We proceed by transfinite induction on {\kappa}. The base case is {\kappa = \aleph_0}, done above. For the inductive step, first we put the “diagonal” ordering {<_{\text{diag}}} on {\kappa \times \kappa} as follows: for {(\alpha_1, \beta_1)} and {(\alpha_1, \beta_2)} in {\kappa \times \kappa} we declare {(\alpha_1, \beta_1) <_{\text{diag}} (\alpha_2, \beta_2)} if

  • {\max \left\{ \alpha_1, \beta_1 \right\} < \max \left\{ \alpha_2, \beta_2 \right\}} (they are on different diagonals), or
  • {\max \left\{ \alpha_1, \beta_1 \right\} = \max \left\{ \alpha_2, \beta_2 \right\}} and {\alpha_1 < \alpha_2} (same diagonal).

Then {<_{\text{diag}}} is a well-ordering of {\kappa \times \kappa}, so we know it is in order-preserving bijection with some ordinal {\gamma}. Our goal is to show that {\left\lvert \gamma \right\rvert \le \kappa}. To do so, it suffices to prove that for any {\overline{\gamma} \in \gamma}, we have {\left\lvert \overline{\gamma} \right\rvert < \kappa}.

Suppose {\overline{\gamma}} corresponds to the point {(\alpha, \beta) \in \kappa} under this bijection. If {\alpha} and {\beta} are both finite, then certainly {\overline{\gamma}} is finite too. Otherwise, let {\overline{\kappa} = \max \{\alpha, \beta\} < \kappa}; then the number of points below {\overline{\gamma}} is at most

\displaystyle \left\lvert \alpha \right\rvert \cdot \left\lvert \beta \right\rvert \le \overline{\kappa} \cdot \overline{\kappa} = \overline{\kappa}

by the inductive hypothesis. So {\left\lvert \overline{\gamma} \right\rvert \le \overline{\kappa} < \kappa} as desired. \Box

From this it follows that cardinal addition and multiplication is really boring:

Theorem 22 (Infinite Cardinal Arithmetic is Trivial) Given cardinals {\kappa} and {\mu}, one of which is infinite, we have

\displaystyle \kappa \cdot \mu = \kappa + \mu = \max\left( \kappa, \mu \right).

Proof: The point is that both of these are less than the square of the maximum. Writing out the details:

\displaystyle \begin{aligned} \max \left( \kappa, \mu \right) &\le \kappa + \mu \\ &\le \kappa \cdot \mu \\ &\le \max \left( \kappa, \mu \right) \cdot \max \left( \kappa, \mu \right) \\ &= \max\left( \kappa, \mu \right). \end{aligned}


5. Cardinal Exponentiation

Prototypical example for this section: {2^\kappa = \left\lvert \mathcal P(\kappa) \right\rvert}.

Definition 23 Suppose {\kappa} and {\lambda} are cardinals. Then

\displaystyle \kappa^\lambda \overset{\mathrm{def}}{=} \left\lvert \mathscr F(\lambda, \kappa) \right\rvert.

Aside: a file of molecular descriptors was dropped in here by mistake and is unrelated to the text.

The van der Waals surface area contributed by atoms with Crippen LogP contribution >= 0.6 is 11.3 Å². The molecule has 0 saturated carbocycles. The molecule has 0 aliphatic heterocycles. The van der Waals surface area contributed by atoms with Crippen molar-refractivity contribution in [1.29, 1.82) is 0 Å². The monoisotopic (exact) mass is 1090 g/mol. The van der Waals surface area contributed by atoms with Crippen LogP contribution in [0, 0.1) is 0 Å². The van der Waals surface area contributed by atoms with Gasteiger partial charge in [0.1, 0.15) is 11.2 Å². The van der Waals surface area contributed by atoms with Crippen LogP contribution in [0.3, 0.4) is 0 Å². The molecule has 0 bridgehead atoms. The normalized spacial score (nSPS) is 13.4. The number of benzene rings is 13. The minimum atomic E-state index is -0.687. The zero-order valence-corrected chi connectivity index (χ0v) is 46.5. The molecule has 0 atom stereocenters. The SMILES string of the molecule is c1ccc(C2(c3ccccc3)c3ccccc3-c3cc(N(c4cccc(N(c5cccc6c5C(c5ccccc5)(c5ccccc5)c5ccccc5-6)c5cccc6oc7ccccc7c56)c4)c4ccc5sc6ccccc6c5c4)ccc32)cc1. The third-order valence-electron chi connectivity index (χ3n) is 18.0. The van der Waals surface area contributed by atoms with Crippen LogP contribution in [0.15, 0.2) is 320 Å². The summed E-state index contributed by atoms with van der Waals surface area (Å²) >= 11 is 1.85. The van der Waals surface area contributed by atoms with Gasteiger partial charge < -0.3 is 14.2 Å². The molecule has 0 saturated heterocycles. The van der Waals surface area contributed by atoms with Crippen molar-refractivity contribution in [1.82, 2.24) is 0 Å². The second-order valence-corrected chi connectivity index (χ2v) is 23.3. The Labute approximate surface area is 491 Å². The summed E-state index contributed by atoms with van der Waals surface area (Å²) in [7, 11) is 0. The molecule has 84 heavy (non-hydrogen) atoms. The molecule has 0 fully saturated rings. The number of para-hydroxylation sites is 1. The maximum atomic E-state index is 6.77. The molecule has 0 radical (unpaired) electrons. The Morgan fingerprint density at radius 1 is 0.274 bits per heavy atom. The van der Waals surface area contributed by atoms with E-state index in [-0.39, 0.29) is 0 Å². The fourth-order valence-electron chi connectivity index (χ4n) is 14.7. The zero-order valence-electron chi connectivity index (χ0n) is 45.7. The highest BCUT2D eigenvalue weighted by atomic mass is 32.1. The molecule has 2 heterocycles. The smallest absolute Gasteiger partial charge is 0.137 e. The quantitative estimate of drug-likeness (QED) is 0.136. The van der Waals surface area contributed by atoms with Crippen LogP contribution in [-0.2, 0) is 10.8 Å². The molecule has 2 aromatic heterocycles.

Here {\mathscr F(A,B)} is the set of functions from {A} to {B}.

As before, we are using the same notation for both cardinal and ordinal arithmetic. Sorry!

In particular, {2^\kappa = \left\lvert \mathcal P(\kappa) \right\rvert > \kappa}, and so from now on we can use the notation {2^\kappa} freely. (Note that this is totally different from ordinal arithmetic; there we had {2^\omega = \bigcup_{n\in\omega} 2^n = \omega}. In cardinal arithmetic {2^{\aleph_0} > \aleph_0}.)

I have unfortunately not told you what {2^{\aleph_0}} equals. A natural conjecture is that {2^{\aleph_0} = \aleph_1}; this is called the Continuum Hypothesis. It turns out to that this is undecidable — it is not possible to prove or disprove this from the {\mathsf{ZFC}} axioms.

6. Cofinality

Prototypical example for this section: {\aleph_0}, {\aleph_1}, \dots are all regular, but {\aleph_\omega} has cofinality {\omega}.

Definition 24 Let {\lambda} be a limit ordinal, and {\alpha} another ordinal. A map {f : \alpha \rightarrow \lambda} of ordinals is called cofinal if for every {\overline{\lambda} < \lambda}, there is some {\overline{\alpha} \in \alpha} such that {f(\overline{\alpha}) \ge \overline{\lambda}}. In other words, the map reaches arbitrarily high into {\lambda}.

Example 25 (Example of a Cofinal Map) {\empty}

  1. The map {\omega \rightarrow \omega^\omega} by {n \mapsto \omega^n} is cofinal.
  2. For any ordinal {\alpha}, the identity map {\alpha \rightarrow \alpha} is cofinal.

Definition 26 Let {\lambda} be a limit ordinal. The cofinality of {\lambda}, denoted {\text{cof }(\lambda)}, is the smallest ordinal {\alpha} such that there is a cofinal map {\alpha \rightarrow \lambda}.